Nexell Therapeutics Inc. reported Wednesday that its board authorized management to begin an "orderly wind-down" of company operations, thus endings its focus on modifying or enhancing human immune function and blood cell formation.

The company's stock (NASDAQ:NEXL) fell 23 cents Wednesday, or 65.7 percent, to close at 12 cents.

Nexell, of Irvine, Calif., said in a prepared release that it is reducing its work force from 23 full-time employees to three.

Nexell first revealed its financial woes in March, when it said that the sale of its Toolbox business to Baxter Healthcare Corp., of Deerfield, Ill., had eliminated substantially all of the company's product revenue. (See BioWorld Today, March 29, 2002.)

Wednesday the company said it is considering alternate methods of completing the wind-down, including liquidation or reorganization under the federal bankruptcy code, or dissolution under Delaware law, among other options.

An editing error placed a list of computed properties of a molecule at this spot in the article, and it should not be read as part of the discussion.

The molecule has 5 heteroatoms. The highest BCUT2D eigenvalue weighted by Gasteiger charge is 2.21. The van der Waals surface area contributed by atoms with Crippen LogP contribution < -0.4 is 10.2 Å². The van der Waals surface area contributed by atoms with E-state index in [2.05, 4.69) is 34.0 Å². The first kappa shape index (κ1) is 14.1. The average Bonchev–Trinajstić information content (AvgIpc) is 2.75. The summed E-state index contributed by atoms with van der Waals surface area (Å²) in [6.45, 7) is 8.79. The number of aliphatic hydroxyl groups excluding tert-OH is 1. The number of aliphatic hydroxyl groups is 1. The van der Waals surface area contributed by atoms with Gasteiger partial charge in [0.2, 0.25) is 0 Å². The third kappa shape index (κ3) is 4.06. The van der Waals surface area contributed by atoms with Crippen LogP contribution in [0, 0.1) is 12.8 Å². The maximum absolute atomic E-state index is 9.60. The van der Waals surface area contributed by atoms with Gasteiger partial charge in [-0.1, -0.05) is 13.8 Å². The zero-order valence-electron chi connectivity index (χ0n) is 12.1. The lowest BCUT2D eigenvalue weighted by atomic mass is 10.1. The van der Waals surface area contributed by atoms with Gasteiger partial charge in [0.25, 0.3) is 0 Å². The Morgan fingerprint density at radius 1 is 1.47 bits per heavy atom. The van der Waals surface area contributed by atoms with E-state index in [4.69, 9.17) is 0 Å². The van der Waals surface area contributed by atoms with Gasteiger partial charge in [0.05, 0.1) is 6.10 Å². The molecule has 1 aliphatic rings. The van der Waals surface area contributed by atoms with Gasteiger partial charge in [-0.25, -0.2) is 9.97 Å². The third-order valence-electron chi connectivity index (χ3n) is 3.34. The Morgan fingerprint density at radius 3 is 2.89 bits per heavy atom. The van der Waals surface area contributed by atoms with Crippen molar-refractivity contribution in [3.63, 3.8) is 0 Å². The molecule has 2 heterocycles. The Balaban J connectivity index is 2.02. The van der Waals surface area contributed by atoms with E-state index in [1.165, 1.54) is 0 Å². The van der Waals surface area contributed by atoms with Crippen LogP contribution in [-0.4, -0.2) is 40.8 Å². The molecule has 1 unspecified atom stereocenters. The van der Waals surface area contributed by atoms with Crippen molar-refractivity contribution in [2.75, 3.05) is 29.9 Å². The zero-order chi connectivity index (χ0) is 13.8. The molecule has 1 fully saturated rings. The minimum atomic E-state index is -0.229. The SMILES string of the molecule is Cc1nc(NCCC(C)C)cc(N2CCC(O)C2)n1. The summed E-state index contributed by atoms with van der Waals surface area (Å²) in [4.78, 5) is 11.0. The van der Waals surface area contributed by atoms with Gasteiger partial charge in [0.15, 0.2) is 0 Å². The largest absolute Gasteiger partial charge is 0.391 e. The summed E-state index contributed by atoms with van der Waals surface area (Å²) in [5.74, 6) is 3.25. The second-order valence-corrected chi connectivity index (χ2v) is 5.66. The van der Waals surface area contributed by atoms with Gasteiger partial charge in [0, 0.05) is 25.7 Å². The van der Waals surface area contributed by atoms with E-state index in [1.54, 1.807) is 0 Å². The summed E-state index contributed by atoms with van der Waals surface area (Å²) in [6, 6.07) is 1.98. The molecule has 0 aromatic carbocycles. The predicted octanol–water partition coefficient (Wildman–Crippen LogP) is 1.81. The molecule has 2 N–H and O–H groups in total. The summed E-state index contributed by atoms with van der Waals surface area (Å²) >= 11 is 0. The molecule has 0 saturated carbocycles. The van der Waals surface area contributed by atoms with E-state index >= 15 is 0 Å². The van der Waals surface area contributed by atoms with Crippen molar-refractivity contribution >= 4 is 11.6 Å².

"In light of the liquidation preference of the company's outstanding Series A and Series B preferred stock in the aggregate amount of about $149 million, it is very unlikely there will be any remaining value available for distribution to the holders of common stock," Nexell said.

Nexell said it had cash and cash equivalents of $6.2 million as of March 31. This amount would not have been sufficient to fund normal operations beyond June, it said.

For the first quarter, total revenues decreased $1.8 million, or 37 percent, to $3 million, compared to $4.8 million in 2001. The company recognized revenue of $1.5 million in February as a result of a one-time sale to Baxter of inventory excluded from a previously announced sale of Nexell's Toolbox business to Baxter, completed Aug. 31. Nexell and Baxter agreed on a final settlement releasing both parties from further obligations related to the sale of the Toolbox business, resulting in total cash proceeds of $3 million to Nexell in the first quarter, Nexell said.

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